THE LAST DITCH An Englishman returned after twenty years abroad blogs about liberty in Britain
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Of morals, politics and The Guardian

The greatest gift that I possess?

I love a good Ted talk even though most share the leftist bias of Western academia. This one was particularly interesting. Consider this finding, in particular;

A year after losing the use their legs and a year after winning the Lotto, lottery winners and paraplegics are equally happy with their lives.

It seems shocking but is really just a confirmation of President Lincoln's wisdom that 'most folks are as happy as they make up their minds to be'. This homely thought is revolutionary. If happiness is up to the individual, how can you justify the use of force to compel behaviours you think (by definition, wrongly) will make him or her happier?

The defectiveness of our pre-frontal cortex's 'experience simulator' when predicting 'hedonic impact' may explain why so many people buy lottery tickets despite being more likely to die in an accident on the way to the newsagent than to win. Perhaps the power of our 'experience simulator' may also explain why political debate changes so few minds?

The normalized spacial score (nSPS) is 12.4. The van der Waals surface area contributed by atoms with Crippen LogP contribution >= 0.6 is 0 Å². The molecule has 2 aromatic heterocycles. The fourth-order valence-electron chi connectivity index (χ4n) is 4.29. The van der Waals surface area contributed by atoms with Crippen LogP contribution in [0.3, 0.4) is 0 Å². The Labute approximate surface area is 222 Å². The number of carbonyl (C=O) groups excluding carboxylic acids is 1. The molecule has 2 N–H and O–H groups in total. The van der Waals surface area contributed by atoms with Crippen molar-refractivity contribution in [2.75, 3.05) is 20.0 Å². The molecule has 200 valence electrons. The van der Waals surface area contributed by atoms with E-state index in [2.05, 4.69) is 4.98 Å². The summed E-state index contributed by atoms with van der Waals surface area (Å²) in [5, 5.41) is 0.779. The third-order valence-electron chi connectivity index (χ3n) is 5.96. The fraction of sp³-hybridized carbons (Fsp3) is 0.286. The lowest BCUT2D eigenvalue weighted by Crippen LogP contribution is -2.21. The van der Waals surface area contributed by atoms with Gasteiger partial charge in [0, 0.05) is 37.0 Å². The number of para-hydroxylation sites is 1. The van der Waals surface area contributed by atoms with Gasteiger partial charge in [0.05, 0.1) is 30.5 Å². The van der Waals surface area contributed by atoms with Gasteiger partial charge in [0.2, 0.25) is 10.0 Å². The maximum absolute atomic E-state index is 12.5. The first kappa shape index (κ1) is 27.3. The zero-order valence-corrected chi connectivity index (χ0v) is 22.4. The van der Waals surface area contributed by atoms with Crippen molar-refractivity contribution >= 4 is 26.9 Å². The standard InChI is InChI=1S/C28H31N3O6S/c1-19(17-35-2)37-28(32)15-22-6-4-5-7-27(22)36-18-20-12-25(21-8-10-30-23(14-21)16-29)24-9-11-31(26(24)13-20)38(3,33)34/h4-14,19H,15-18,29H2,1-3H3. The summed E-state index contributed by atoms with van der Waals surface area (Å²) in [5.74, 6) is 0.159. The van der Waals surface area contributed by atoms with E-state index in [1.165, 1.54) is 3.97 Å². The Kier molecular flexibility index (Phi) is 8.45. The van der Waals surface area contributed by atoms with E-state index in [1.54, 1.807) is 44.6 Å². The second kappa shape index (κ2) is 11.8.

For example, the NHS is - to me - clearly a life-threatening failure, yet a majority of Brits have synthesised such happiness around it they are convinced benighted foreigners live in miserable envy of its death factories. During the murderous, oppressive life of the Soviet Union, many of its citizens synthesised plenty of happiness too - and who can blame them? Yet how do we persuade people to support change if they are busy synthesising happiness around whatever outcome they are enjoying or enduring?

Consider also Professor Gilbert's conclusion that freedom of choice is the friend of 'natural happiness' but the enemy of the 'synthetic' variety. I would be worried about that, but perhaps I should just decide to be happy?

I am confused.